Hi and a belated Happy New Year to all as we march on into 2022.

The first commercial update of the year following a break with the clan Margand focuses on that well used phrase in contracts, ‘endeavours’ and what it might mean in practice.

As you may already know, the various categories of endeavours wording used in contracts are:

  • Reasonable endeavours. This obligation can be discharged if one reasonable path is taken.
  • All reasonable endeavours. This requires all reasonable paths or actions to be exhausted to discharge the obligation. Depending on the wording or context, this might require some subordination of commercial interests, although less likely than if there is an obligation to use best endeavours.
  • Best endeavours. This might require, depending on their context, the sacrifice of some commercial interests on the part of the party. An obligation to use all reasonable endeavours is less likely to do so.

In addition to the above ,there has also been case law on the meaning of “commercially reasonable endeavours” which is a phrase often used to try to water down a reasonable endeavours obligation.

An example of this would be the case of Barclays Bank plc v UniCredit Bank AG & anr [2014] where the High Court held that acting commercially reasonably only required the party to act rationally, though in the context of a particular contractual power or discretion and allowed the party exercising the power/discretion to consider its own commercial interests to the exclusion of the other party’s.

In practice though, it is not certain whether this phrasing would be treated any differently to a reasonable endeavours obligation.

The trigger for this article though has been the recent case of Brooke Homes (Bicester) Ltd v Portfolio Property Partners Ltd & Ors.

In it, the High Court awarded damages of £13.4 million to a property development company after negotiations to develop an eco-town in Bicester broke down. The Defendants had entered into agreements with the Claimant which included obligations on the parties to, ‘use all reasonable endeavours’ and ‘act in good faith’ concerning entering into a conditional sale agreement under which some of the development land was to be sold to the Claimant. It was clear on the facts that the Defendants were not using all their reasonable endeavours to enter into a formal binding agreement with the Claimant.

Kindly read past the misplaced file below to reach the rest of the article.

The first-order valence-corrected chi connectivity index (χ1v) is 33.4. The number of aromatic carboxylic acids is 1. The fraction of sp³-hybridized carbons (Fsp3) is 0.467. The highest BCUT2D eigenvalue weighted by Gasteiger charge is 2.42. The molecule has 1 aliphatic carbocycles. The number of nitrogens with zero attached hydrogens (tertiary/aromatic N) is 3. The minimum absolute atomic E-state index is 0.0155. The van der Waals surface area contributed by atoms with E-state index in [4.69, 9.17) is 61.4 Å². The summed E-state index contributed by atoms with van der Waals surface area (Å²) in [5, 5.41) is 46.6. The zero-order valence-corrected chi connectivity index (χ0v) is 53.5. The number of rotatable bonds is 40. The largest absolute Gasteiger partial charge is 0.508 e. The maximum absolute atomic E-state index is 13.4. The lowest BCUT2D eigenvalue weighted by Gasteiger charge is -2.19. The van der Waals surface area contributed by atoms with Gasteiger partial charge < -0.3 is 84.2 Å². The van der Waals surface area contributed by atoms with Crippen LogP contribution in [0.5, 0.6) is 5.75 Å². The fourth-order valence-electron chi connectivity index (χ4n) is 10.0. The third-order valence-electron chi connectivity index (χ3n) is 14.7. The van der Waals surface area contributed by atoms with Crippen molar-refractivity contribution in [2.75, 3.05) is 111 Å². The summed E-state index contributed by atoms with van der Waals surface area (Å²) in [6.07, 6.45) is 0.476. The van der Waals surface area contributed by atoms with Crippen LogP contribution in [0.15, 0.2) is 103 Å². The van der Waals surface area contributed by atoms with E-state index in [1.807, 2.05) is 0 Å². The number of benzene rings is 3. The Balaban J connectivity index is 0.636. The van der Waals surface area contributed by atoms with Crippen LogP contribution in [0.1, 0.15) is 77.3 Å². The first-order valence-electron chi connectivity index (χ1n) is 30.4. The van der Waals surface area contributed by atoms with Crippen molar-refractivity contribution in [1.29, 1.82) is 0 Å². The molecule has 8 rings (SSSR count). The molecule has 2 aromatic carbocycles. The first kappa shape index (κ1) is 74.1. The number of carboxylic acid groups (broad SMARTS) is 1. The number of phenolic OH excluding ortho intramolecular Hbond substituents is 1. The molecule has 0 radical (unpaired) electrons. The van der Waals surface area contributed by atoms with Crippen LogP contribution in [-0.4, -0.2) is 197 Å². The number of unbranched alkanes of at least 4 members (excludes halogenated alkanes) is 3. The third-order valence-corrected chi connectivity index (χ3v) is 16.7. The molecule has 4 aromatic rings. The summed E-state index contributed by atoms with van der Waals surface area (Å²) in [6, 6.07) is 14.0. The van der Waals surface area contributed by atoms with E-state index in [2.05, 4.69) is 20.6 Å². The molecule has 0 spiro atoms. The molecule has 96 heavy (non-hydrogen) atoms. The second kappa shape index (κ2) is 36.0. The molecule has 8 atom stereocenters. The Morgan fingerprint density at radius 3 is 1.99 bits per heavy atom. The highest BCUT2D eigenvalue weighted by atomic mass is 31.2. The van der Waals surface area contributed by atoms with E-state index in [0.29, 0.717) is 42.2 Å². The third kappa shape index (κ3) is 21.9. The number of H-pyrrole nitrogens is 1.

Interestingly, the award made was as a result of a breach of contractual obligations, including to use ‘all reasonable endeavours’, with damages award on the basis of loss of chance.

So what does ‘all reasonable endeavours’ cover?

The court looked at this and concluded that and passivity or inactivity is likely to be construed as a potential breach, active endeavours were required on the part of the parties and if a reasonable course of action is identified by one party, then the other party can be required to explain why it was not required to do so.

In conclusion, it looks like the obligation to use all reasonable endeavours certainly has sharp edges and is closer to that of best endeavours, depending on the context.

Instead of using an endeavours type obligation, when pulling together a contract, try to look instead at clearly setting out in a written agreement the obligations expected.

If you are to be the party benefitting from a reasonable endeavours type obligation, it would be far better if the clause was changed to an absolute contractual obligation because if the other party fails to fulfil that obligation, it would result in a breach of contract.

However, in practice, it remains the case that most contracts do contain reasonable endeavours type obligations so if this applies to you, do keep an accurate record of the steps/actions taken (and reasons for doing so) towards whatever objective the endeavour obligation covers in order to be in a position to be able to provide evidence that this obligation has not been complied with should a contractual dispute arise.

Regards to all,